Last Updated on February 21, 2022 by Allison Price
The horse cautiously approaches the water. The horse puts his nose down and begins to investigate the water. He slowly wades into it. The horse is urged to go forward, into deeper water. It’s a wonderful day to take a dip. Do horses love to swim? Continue reading to find out more.
How do horses swim?
Horses are naturally good at swimming. Not all horses love swimming. Horses can move their legs in a similar way to when they swim. Horses should not hold their breath. Horses will therefore keep their noses and heads above water. Horses must not allow water to get in their ears. We discuss the anatomy and importance of covering horses’ ears .
Are Horses Afraid Of Water?
Horses do not see the world the same way as humans. You can find out more about HORSE VISION – A BREAKDOWN HOW HORSES VIEW THE WORLD. Horses can find water intimidating. Horses can overcome this fear with basic ground training and patience. Your horse must trust that you won’t put him in danger. There are many articles that will help you build a trusting, loving, and leadership relationship.
Ground Training before Water
Before you can introduce your horse into the water, there is some ground training. This is essential to ensure your safety.
- Move away from pressure – When you are swimming alongside your horse, it is important that your horse moves away from you and stays out of your bubble. This is to prevent the horse from accidentally being kicked while he swims. To push the horse away from you, place your hand on his shoulder.
- Response to the reins and pressure – Your horse will respond to your leg pressure and reins quickly if you’re riding it while it swims. As much as possible, you want to keep his head down. They need to be able to breathe and keep their heads above the water. Leg cues may be affected by water pressure. It all depends on how responsive your horse to pressure from the legs.
- Understanding Whoa – Your horse might bolt forward when it gains firm ground. It could be dangerous if your horse doesn’t respond to whoa if you aren’t ready.
Introducing Horses to Water
Begin slowly when you introduce a horse to the water. Be sure to check your surroundings for any dangerous objects before you start with shallow water. Let the horse go to the edge of the water and take a look around. After the horse has relaxed, take a few steps into the water. If the horse runs, you can ask for a couple more steps. Continue to take steps after the horse has calmed down. Once I saw a horse jump into the water and then run onto a dam made of beaver (yes, it was a dam made from beaver) to escape. It was an unforgettable experience. She was able to swim and cross creeks with ease after a lot of patience and perseverance.
Horses often paw at the water. Although there are many theories, no scientific explanations. Try to get your horse to move a few steps if they paw. Pawing often follows by lying down. This is bad for your horse and your tack.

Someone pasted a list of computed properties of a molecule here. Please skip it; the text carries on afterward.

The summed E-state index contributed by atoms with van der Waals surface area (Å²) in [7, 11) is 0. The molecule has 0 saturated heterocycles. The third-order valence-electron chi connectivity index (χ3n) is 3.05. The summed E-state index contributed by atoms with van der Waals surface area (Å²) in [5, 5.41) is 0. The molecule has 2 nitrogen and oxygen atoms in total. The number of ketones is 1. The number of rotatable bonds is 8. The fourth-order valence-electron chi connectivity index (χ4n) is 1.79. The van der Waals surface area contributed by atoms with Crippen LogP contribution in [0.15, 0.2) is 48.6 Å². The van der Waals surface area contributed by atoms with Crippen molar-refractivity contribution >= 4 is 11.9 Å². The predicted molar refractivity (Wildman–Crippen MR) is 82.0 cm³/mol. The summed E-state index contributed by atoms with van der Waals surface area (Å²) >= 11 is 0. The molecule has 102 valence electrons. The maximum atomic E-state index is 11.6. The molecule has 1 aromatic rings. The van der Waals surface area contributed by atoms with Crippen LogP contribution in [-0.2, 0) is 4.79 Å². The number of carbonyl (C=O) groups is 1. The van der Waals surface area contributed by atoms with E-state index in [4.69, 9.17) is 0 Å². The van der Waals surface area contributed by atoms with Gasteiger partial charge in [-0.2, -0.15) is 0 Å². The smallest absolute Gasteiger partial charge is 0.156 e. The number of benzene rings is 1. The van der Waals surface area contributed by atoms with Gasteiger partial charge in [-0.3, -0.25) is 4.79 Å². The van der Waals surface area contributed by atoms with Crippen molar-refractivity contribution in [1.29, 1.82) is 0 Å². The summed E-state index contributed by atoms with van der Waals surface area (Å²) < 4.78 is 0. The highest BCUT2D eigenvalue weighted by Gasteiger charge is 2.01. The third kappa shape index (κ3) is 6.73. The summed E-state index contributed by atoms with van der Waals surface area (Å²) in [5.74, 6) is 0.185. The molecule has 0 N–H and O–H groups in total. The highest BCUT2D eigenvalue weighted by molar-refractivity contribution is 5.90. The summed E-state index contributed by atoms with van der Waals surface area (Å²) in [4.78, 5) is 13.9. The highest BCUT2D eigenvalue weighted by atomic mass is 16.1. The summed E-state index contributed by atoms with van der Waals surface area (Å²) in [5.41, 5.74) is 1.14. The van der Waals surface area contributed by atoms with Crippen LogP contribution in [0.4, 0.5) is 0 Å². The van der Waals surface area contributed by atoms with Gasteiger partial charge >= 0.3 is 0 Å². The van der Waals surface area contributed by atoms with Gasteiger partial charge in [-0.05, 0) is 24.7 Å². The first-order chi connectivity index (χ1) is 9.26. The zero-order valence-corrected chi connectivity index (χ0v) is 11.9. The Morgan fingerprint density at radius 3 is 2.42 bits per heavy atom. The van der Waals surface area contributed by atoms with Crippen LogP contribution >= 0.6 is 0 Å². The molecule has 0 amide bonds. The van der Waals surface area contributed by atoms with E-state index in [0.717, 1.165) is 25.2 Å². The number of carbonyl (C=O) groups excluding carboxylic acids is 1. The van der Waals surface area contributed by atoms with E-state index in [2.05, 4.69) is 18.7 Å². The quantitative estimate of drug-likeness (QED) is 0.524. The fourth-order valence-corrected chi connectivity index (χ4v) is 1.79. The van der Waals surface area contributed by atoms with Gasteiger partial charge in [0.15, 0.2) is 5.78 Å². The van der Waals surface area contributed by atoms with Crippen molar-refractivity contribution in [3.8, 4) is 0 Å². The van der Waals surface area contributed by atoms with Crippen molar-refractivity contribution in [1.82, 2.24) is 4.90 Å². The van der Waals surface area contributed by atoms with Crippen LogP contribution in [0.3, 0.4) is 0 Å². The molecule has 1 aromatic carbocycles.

A horse might panic if it reaches deep enough water to swim the first time. An experienced horse can lead the other horse. The experienced horse should be ridden and the other horse must follow. To ensure safety, make sure there’s enough space between the horses.
Swimming with Your Horse
You can swim with horses in two ways: on their backs or in the water together.
Horses who ride on the back of horses are more vulnerable. If you’re riding bareback, balance is important. It is important not to get sucked into the legs of your horse by falling next to him. Although riding with a saddle makes it easier, it is more difficult for the rider to maintain your tack. Water and leather do not get along well. Water can cause irreparable harm to leather. Remember to clean the girths and pads.
Swimming alongside the horse and letting the horse pull you is safer for the horse, but it can be more dangerous for you. The horse’s mane should be held by your withers. Keep your feet on the ground and keep your horse pulling you along. When the horse reaches a depth that they can touch, be ready to move quickly. Horses are likely to accelerate and possibly lurch from the water.
Why do horses swim?
Horses might swim for many reasons. Wild horses may need to cross rivers and creeks to reach the best grazing. A veterinarian may order water therapy for horses injured just like a doctor might do for humans.
There are also the Chincoteague ponies from Assateague Island. Marguerite Henry’s Misty from Chincoteague novels made these ponies famous. The Chincoteague Chamber of Commerce website states that this herd of wild horses are gathered and taken to Assateague Channel every year. Here’s what they had to say.
To the delight of people from all over the globe, our Pony Penning and Carnival have been held for 94 years. The “slack tide”, on the last Wednesday of July, is when the Chincoteague “Saltwater Cowboys,” transport wild Chincoteague ponies across the Assateague Channel to neighboring Chincoteague Island. The ponies then “parade” to carnival grounds, where they will be auctioned off their foals on the last Thursday in July. Friday will see the adult ponies return to Assateague Island, where they will continue their wild life for another year.
I’m Allison, born and raised in San Diego California, the earliest memory I have with horses was at my grandfather’s farm. I used to sit at the stable as a kid and hang out with my Papa while he was training the horses. When I was invited to watch a horse riding competition, I got so fascinated with riding!